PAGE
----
Like the criminal justice system in other states, the laws in Florida change in part based on trends and changes in thinking among lawmakers and the general public. The 1990s, for example, saw a clamp down with increasingly harsh punishments for many offenses. While safety and security remain important, so too does protecting the rights of those accused of crimes. 

According to the Florida Phoenix, changes to the laws in Florida give people accused or convicted of some more hope and opportunity to overcome their criminal pasts and reintroduce themselves into society. One of the changes prevents rejection of contractor, cosmetologist or barber applications for people with nonviolent criminal convictions more than five years old. This type of change directly addresses the need of people convicted of criminal offenses to support themselves and their families in an effort to get their lives on a more positive track.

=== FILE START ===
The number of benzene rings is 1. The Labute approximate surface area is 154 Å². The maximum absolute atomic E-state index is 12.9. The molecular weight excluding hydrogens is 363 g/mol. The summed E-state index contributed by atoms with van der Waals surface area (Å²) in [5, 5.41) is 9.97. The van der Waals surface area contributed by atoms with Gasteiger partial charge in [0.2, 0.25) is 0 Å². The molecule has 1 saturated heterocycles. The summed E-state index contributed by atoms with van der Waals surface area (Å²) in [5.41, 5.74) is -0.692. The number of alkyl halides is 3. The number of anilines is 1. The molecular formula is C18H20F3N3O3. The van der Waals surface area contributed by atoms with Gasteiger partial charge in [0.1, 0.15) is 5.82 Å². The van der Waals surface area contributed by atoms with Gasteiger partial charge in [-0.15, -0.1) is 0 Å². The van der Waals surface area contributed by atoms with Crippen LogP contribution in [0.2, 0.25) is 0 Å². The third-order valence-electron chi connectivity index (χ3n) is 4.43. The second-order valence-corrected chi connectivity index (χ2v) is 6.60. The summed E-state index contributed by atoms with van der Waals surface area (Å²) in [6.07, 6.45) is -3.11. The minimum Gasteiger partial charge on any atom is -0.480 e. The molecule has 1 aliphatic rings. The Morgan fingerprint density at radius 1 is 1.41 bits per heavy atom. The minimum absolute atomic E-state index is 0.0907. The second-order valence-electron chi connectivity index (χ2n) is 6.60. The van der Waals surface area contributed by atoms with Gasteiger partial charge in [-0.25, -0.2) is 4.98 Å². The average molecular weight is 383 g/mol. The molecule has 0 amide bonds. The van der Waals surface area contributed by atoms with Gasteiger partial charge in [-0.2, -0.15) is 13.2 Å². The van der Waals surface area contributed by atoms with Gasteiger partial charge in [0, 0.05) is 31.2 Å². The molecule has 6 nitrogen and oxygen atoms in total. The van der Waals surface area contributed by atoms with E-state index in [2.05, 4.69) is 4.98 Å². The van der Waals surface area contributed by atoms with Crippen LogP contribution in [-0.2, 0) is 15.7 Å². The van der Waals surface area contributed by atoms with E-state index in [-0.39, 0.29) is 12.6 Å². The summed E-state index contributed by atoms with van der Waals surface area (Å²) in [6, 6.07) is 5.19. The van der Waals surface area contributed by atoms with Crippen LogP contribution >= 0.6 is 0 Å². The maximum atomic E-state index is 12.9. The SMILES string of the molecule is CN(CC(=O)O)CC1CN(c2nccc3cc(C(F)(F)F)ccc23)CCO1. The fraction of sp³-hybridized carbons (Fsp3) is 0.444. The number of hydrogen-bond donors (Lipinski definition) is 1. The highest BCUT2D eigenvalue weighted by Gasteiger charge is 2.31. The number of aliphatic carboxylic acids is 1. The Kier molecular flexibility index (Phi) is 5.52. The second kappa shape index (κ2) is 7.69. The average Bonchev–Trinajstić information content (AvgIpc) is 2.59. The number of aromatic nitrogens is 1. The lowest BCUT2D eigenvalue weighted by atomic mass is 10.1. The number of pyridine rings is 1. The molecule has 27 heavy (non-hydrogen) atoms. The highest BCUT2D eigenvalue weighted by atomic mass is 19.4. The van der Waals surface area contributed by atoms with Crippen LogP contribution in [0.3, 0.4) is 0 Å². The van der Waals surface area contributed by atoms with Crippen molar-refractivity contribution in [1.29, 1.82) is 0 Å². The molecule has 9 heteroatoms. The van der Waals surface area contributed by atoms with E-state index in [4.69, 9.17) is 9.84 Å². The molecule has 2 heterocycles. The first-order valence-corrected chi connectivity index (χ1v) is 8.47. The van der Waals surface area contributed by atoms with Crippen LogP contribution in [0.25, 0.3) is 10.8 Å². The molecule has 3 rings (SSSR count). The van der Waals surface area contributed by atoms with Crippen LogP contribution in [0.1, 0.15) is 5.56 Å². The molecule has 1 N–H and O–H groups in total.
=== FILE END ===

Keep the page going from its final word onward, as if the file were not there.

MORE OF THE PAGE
Another step forward raises the threshold of theft offenses that result in felony charges, although not as much as hoped. Previously set at $300, the new limit of $750 is lower than the $1,000 sought and remains below the average of neighboring states. 

Across the country, mandatory minimum sentences have come under scrutiny and some pushed for the elimination of these sentences in Florida. While this did not happen, the Florida Senate has moved Senate Bill 346 to Appropriations. This bill, if passed, gives courts the option to hand out sentences that deviate from any mandatory minimum incarceration time and mandatory fines. The intent is for SB346 to take effect in July of 2020. 

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